18F-FDG PET/CT has been proven to have high diagnostic performance for the detection of soft-tissue, nodal and visceral metastases at initial staging or during follow-up [15] and is able to identify tumor response early in the course of TKI treatment [16]. In the framework of immunotherapy, 18F-FDG PET/CT has the unparalleled capability of assessing tumor response on a whole-body basis and detecting signs of immune activation as well as immune-related adverse effects (irAEs) [17,18,19,20,21,22].

In addition to the usual compliance with PET tumour imaging guidelines and harmonizing standards [23], several points regarding the PET acquisition protocol need to be raised. First, while including the brain in the field of view is not routine at many PET centres, the skull base should be included, at least for therapy assessment examinations, so that immune-related hypophysitis can be detected. While MRI is the preferred method for assessing brain and leptomeningeal metastases from melanoma, the high metabolic activity of melanoma, particularly when accompanied by surrounding vasogenic oedema can make intracranial involvement readily apparent on PET and given the small incremental imaging time to acquire from the vertex of the skull, this is recommended by the authors. When the arms are elevated to improve imaging of the thorax and axillae, more of the upper limbs are also included when whole-brain imaging is acquired.

Second, accurate staging or restaging of patients with melanoma of the extremities requires a whole-body acquisition in the case of primary tumour located on the lower limbs and the arms along the body for primary tumours located on the upper limbs. Indeed, digital PET using small-voxel reconstructions [24] or modern reconstruction algorithms [25] brings an additional value for the detection of in-transit metastases in melanoma patients, by reducing the number of indeterminate findings and minimizing falsely negative scans compared to earlier PET systems. It is noteworthy that for overweight patients, hands should be positioned on the pelvis to avoid any truncation artefact of the arms at the edges of the field of view [26].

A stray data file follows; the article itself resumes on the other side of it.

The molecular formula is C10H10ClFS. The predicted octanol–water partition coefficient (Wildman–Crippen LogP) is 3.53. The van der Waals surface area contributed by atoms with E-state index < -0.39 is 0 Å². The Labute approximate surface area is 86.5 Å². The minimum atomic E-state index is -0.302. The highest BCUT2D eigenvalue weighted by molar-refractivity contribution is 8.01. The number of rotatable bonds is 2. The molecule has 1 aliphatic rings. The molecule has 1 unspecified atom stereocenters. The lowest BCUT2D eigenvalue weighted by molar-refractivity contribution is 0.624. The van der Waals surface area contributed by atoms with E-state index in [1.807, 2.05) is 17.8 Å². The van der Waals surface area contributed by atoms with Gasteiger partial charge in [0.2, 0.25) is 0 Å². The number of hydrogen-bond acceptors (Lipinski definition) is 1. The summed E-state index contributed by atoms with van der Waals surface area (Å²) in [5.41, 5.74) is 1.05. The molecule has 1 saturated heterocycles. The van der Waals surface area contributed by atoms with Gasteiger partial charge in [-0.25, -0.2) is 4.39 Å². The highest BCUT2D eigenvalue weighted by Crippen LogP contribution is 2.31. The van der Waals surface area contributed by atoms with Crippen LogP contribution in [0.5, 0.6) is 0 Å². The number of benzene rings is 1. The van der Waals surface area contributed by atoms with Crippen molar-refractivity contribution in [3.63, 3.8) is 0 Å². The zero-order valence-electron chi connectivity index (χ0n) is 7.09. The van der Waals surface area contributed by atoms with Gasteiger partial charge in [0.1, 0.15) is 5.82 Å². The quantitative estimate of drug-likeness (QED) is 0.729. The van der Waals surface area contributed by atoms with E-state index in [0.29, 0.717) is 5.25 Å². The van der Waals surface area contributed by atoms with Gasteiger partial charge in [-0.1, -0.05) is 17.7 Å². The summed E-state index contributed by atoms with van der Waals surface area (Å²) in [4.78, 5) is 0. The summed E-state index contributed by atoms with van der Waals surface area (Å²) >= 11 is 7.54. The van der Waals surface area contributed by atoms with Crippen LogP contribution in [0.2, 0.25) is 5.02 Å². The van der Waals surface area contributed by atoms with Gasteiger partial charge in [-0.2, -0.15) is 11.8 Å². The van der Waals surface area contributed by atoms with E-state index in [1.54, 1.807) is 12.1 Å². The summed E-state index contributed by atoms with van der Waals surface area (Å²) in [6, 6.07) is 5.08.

If myocardial metastases are suspected, a special diet, long fasting period and heparin can be used to suppress physiological myocardial 18F-FDG uptake [27].

PET reports for therapy monitoring of patients receiving immune checkpoint inhibitors (ICIs) should include therapy response according to validated criteria, presence of signs of immune activation and signs of toxicity, especially immune-related adverse events (irAEs) requiring withdrawal of ICIs and/or corticosteroids, e.g., colitis and pneumonitis. Proposals for structured PET report can be found elsewhere [17, 28, 29].

Rights and permissions

Open Access This article is licensed under a Creative Commons Attribution 4.0 International License, which permits use, sharing, adaptation, distribution and reproduction in any medium or format, as long as you give appropriate credit to the original author(s) and the source, provide a link to the Creative Commons licence, and indicate if changes were made. The images or other third party material in this article are included in the article’s Creative Commons licence, unless indicated otherwise in a credit line to the material. If material is not included in the article’s Creative Commons licence and your intended use is not permitted by statutory regulation or exceeds the permitted use, you will need to obtain permission directly from the copyright holder. To view a copy of this licence, visit http://creativecommons.org/licenses/by/4.0/. The Creative Commons Public Domain Dedication waiver (http://creativecommons.org/publicdomain/zero/1.0/) applies to the data made available in this article, unless otherwise stated in a credit line to the data.


This article is autogenerated using RSS feeds and has not been created or edited by OA JF.

Click here for Source link (https://www.biomedcentral.com/)